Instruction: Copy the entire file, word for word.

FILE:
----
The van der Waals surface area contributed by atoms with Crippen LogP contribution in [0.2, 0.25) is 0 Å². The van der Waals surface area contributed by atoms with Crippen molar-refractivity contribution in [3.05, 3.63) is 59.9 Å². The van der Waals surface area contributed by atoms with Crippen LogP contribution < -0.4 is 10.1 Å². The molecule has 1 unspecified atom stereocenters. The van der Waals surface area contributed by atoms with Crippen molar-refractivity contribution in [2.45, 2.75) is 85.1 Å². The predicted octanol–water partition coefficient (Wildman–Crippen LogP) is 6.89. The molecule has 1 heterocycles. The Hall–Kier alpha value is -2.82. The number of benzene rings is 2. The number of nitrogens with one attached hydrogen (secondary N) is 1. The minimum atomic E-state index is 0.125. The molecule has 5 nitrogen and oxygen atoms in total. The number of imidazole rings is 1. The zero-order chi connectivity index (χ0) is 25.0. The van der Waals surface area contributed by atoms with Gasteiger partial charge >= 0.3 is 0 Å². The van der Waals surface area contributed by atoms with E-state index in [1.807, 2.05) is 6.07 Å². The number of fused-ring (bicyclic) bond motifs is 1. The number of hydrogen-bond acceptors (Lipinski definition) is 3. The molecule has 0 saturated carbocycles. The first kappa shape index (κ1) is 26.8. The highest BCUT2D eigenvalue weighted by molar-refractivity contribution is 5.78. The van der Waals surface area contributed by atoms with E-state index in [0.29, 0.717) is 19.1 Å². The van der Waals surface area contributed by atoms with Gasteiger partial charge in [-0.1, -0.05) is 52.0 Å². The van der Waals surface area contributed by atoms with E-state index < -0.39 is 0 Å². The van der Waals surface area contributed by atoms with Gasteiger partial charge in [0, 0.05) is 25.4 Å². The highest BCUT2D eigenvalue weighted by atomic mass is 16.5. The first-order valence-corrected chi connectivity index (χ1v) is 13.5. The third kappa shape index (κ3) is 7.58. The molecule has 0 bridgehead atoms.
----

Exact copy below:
The van der Waals surface area contributed by atoms with Crippen LogP contribution in [0.2, 0.25) is 0 Å². The van der Waals surface area contributed by atoms with Crippen molar-refractivity contribution in [3.05, 3.63) is 59.9 Å². The van der Waals surface area contributed by atoms with Crippen LogP contribution < -0.4 is 10.1 Å². The molecule has 1 unspecified atom stereocenters. The van der Waals surface area contributed by atoms with Crippen molar-refractivity contribution in [2.45, 2.75) is 85.1 Å². The predicted octanol–water partition coefficient (Wildman–Crippen LogP) is 6.89. The molecule has 1 heterocycles. The Hall–Kier alpha value is -2.82. The number of benzene rings is 2. The number of nitrogens with one attached hydrogen (secondary N) is 1. The minimum atomic E-state index is 0.125. The molecule has 5 nitrogen and oxygen atoms in total. The number of imidazole rings is 1. The zero-order chi connectivity index (χ0) is 25.0. The van der Waals surface area contributed by atoms with Gasteiger partial charge >= 0.3 is 0 Å². The van der Waals surface area contributed by atoms with E-state index in [1.807, 2.05) is 6.07 Å². The number of fused-ring (bicyclic) bond motifs is 1. The number of hydrogen-bond acceptors (Lipinski definition) is 3. The molecule has 0 saturated carbocycles. The first kappa shape index (κ1) is 26.8. The highest BCUT2D eigenvalue weighted by molar-refractivity contribution is 5.78. The van der Waals surface area contributed by atoms with E-state index in [0.29, 0.717) is 19.1 Å². The van der Waals surface area contributed by atoms with Gasteiger partial charge in [-0.1, -0.05) is 52.0 Å². The van der Waals surface area contributed by atoms with E-state index < -0.39 is 0 Å². The van der Waals surface area contributed by atoms with Gasteiger partial charge in [0, 0.05) is 25.4 Å². The highest BCUT2D eigenvalue weighted by atomic mass is 16.5. The first-order valence-corrected chi connectivity index (χ1v) is 13.5. The third kappa shape index (κ3) is 7.58. The molecule has 0 bridgehead atoms.